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mtomaino 12-02-2013 01:54 PM

If you think you've torn your rotator cuff, how can you tell without an MRI?
This is a great question---and very relevant nowadays where, for many insurance plans, preapproval for an MRI is often required, and these delays may cause one undue anxiety as well as delay in treatment.

I recently saw a 69 yo patient who is healthy and very active. She had no previous problems with her shoulder until she slipped and fell over the weekend. She was seen at an Urgent care and told she might have a rotator cuff tear because of severe pain--with a normal xray (no fracture).

When I examined her she was unable to raise her arm above horizonal---in fact, when I positioned her arm out in front of her body, she could not hold it there. We call this a positive "drop arm" test, which typically means that the Supraspinatus tendon is torn.

However, sometimes pain from a cuff strain or acute bursitis can result in a similar finding. Absent trying Physical therapy and a cortisone shot---with a re-evaluation in a few weeks, to see if there is any improvement--only then to get an MRI (if it is approved), I often recommend trying a LIDOCAINE INJECTION TEST.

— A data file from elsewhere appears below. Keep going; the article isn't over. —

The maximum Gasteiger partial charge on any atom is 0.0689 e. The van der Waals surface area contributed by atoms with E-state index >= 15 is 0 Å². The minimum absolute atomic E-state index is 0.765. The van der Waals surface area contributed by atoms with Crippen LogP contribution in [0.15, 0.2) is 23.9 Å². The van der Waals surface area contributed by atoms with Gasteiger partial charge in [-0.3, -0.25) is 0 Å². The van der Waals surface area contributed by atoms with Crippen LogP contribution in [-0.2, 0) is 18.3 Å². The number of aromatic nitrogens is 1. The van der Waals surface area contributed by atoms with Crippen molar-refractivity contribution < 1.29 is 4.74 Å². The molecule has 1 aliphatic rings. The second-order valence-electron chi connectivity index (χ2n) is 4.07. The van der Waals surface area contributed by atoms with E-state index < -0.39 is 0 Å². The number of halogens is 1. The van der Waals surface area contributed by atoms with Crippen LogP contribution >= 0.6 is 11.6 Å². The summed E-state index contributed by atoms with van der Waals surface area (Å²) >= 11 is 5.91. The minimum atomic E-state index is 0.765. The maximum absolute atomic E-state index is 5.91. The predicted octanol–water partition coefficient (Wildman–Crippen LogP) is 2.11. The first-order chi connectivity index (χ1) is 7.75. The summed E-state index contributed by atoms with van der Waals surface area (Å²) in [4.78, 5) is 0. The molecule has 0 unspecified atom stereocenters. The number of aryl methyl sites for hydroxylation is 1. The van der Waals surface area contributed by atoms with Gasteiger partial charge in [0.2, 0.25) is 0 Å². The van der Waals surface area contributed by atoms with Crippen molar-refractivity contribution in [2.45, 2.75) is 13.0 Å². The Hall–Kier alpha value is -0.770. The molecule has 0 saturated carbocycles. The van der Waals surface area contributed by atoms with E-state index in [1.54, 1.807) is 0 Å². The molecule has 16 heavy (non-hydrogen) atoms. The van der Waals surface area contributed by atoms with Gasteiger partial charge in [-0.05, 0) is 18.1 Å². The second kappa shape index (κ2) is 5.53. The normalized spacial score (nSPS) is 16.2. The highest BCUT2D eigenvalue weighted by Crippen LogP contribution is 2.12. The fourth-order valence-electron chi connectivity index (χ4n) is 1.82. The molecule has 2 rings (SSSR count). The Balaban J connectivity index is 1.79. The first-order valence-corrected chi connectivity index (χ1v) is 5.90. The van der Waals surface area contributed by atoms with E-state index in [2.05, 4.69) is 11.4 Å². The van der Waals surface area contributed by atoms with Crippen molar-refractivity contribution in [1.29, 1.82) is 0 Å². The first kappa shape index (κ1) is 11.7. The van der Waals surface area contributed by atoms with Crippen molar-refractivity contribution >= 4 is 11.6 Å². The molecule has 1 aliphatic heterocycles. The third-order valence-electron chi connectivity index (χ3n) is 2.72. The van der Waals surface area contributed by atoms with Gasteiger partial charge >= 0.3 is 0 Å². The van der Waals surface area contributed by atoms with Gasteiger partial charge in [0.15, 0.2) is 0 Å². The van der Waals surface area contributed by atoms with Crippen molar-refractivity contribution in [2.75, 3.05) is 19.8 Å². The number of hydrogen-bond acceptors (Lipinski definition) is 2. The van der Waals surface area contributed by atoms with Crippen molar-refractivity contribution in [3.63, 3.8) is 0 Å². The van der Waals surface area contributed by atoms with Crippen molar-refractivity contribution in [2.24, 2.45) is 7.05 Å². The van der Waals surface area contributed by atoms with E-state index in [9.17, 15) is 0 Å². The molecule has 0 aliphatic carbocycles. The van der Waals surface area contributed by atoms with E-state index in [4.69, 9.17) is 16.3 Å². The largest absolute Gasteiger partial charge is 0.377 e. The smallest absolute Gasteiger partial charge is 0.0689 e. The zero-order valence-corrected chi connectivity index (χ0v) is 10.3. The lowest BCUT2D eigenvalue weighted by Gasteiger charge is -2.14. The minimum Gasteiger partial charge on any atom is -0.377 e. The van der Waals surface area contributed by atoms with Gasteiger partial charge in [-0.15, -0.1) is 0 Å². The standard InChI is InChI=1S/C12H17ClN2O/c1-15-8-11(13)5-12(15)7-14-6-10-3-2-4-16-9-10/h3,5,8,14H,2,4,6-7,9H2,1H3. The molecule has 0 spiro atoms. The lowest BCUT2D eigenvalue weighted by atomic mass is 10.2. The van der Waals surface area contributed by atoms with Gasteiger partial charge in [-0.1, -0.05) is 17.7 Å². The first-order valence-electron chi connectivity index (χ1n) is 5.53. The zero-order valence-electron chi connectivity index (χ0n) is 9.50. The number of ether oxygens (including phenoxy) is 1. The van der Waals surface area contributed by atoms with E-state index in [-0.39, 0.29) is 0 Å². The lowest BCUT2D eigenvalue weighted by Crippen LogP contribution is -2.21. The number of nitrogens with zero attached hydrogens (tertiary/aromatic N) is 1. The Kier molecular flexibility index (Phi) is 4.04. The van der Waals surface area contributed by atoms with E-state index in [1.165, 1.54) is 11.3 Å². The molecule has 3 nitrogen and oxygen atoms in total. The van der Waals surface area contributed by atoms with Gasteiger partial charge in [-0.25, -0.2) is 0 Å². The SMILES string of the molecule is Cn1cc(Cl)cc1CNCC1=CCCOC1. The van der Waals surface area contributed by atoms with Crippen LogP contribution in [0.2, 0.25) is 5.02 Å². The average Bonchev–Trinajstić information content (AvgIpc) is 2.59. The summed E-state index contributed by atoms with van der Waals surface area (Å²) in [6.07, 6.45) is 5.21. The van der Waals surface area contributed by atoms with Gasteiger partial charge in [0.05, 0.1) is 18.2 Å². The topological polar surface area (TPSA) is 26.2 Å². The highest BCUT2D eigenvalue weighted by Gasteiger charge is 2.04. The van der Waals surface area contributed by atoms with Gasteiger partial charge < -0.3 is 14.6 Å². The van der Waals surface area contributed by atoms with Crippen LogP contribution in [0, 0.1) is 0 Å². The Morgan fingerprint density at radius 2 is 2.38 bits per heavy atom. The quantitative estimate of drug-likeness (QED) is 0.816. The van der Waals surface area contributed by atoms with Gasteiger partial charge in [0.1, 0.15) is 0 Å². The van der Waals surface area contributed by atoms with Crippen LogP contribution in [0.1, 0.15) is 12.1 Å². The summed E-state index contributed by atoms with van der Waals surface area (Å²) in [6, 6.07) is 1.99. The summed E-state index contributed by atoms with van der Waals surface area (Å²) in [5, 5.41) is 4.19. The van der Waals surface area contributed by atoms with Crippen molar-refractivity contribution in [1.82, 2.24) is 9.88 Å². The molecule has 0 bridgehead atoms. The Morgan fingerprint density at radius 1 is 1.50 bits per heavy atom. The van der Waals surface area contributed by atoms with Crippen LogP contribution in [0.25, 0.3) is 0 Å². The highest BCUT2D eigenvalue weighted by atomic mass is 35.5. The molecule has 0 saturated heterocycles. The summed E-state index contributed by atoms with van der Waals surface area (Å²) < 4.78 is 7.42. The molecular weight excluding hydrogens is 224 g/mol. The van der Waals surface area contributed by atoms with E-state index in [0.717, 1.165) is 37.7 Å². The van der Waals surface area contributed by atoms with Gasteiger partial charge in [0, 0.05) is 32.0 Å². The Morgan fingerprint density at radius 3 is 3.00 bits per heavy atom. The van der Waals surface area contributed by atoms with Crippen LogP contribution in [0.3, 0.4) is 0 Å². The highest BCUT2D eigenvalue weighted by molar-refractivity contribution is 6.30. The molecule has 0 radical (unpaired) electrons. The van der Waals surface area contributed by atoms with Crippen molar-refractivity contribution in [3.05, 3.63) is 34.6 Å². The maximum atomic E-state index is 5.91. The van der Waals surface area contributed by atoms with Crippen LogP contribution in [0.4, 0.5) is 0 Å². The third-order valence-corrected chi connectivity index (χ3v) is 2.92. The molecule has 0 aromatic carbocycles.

This is performed right in the office. Numbing medicine--lidocaine---is injected into the subacromial space to take away the pain that may be inhibiting an accurate assessment of muscle strength. If this injection transiently takes away all of the pain, and yet weakness and a "drop arm" finding persist, then there is a very strong probability that the rotator cuff is indeed torn. By contrast, if one can then raise the arm overhead, there may not be a tear--or it might be very small.

These issues commonly arise in the office in patients with acute pain. In such cases, one might push an MRI sooner particularly if a patient is intent, because of activity demands etc on proceeding with a repair asap.

Even though a trial of PT is often feasible, and in many cases, advisable, if a tear is present, an MRI provides valuable information about tear size, whether it is retracted, and whether there is any evidence of muscle atrophy------each of which may impact on when and if to operate sooner than later--or at all.


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